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Landing Page Optimization Techniques: Get Your Visitor to Take Action

A well-designed landing page will capture your reader’s attention, lead them by the hand through the copy, and end with them happily taking the action you are requesting.  The key to optimizing a landing page: keep the end goal in mind. Everything on the landing page must lead the reader to take the action you are requesting and your ultimate goal of the visitor.

A motivating sequence in the sales process looks like this:

  • Attention
  • Problem
  • Solution
  • Proof
  • Action (Offer)

Attention. Your headline should grab the prospect and keep them reading. It must answer the question in the reader’s mind: “What’s in it for me?” It also must flow logically from the page they were just on or you may lose them.

Problem. Identify with the reader: you understand the problem or concern they are facing. Spell it out using emotional language that stirs things up a bit. Push those hot buttons…

Solution. …Then step in with the answer. Show them you have the solution that they’ve been looking for! Present the benefits: paint the picture, including the promise, of how your product or service will improve their situation, or solve the problem they’re currently facing.

Proof. You need this for credibility. If you still have the reader’s attention, good job. But at this point, the reader will usually step back. Doubts cause hesitation. Strong proof elements will nudge them back on track. Be sure to include compelling testimonials, statistics, and research to back up your claims.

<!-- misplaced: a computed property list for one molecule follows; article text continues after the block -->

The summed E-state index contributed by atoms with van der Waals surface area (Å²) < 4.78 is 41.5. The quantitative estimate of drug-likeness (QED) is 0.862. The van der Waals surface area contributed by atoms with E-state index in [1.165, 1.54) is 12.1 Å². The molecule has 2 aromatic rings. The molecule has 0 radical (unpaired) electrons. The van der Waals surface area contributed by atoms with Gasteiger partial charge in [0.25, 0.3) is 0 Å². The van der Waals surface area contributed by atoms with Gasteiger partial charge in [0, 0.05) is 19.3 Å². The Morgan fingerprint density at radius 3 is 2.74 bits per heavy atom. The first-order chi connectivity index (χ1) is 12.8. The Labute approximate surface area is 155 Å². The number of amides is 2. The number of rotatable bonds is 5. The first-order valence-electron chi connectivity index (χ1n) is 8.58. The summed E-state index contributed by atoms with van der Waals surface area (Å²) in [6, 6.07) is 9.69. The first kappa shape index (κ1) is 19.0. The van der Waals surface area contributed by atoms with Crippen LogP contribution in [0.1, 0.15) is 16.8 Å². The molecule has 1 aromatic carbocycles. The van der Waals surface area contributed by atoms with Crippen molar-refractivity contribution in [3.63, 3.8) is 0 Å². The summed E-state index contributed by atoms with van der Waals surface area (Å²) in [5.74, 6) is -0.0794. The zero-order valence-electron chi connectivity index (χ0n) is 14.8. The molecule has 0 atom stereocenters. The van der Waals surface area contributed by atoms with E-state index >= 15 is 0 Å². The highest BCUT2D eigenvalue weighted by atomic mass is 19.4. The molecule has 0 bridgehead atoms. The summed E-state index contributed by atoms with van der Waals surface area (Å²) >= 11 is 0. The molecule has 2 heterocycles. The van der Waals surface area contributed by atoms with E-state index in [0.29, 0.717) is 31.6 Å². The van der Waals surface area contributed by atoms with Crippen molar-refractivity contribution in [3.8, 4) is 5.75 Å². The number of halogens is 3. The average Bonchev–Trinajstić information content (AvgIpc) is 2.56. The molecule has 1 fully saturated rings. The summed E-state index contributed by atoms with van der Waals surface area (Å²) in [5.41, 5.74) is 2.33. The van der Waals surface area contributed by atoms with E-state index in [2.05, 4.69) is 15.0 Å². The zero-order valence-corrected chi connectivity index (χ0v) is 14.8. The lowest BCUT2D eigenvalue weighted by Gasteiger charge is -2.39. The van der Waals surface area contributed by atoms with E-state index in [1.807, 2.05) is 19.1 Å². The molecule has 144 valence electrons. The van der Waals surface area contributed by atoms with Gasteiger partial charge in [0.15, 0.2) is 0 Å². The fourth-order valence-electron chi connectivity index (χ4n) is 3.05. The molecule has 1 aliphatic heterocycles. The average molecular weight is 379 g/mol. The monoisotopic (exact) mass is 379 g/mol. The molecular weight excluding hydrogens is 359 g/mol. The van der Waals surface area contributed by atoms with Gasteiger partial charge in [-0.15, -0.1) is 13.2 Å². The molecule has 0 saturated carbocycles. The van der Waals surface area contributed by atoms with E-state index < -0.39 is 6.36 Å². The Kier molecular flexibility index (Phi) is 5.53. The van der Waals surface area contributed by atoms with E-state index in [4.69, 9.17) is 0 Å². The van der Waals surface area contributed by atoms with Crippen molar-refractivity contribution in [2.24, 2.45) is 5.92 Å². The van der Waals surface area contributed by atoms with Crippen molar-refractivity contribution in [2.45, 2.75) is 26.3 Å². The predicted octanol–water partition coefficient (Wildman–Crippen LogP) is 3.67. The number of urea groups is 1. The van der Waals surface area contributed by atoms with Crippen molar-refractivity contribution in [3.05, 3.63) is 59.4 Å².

Action. Tell the reader exactly what you want them to do. Include a button to click on, a form to fill out, or a telephone number to call. This sounds obvious, but some landing pages do not optimize this feature and therefore are missing out on leads and potential sales.

All of these elements can and should be tested for effectiveness.

  • Test different headlines. Change the words/big idea, colors, font size, etc.
  • Test format. One column vs. two columns. Use of text boxes, block quotes, and other layouts.
  • Test call-to-action device. Size and color of button, words in button, and page location of button.
  • Test forms. How much information are you asking the customer to enter? Test success rate of short vs. long forms.
  • Test contact information, including a telephone number. Sometimes people do want to pick up the phone and talk to another person rather than fill out forms. Give them a way to do this so you don’t miss out on a hot lead.

One final key to remember: consistency of message across all media platforms is essential. A landing page is designed to stand alone, but it should not vary in tone, message, promise, or “feel” of the company’s brand or ideals. Your goal, again, is to inspire trust in your product or service, leading the reader to act.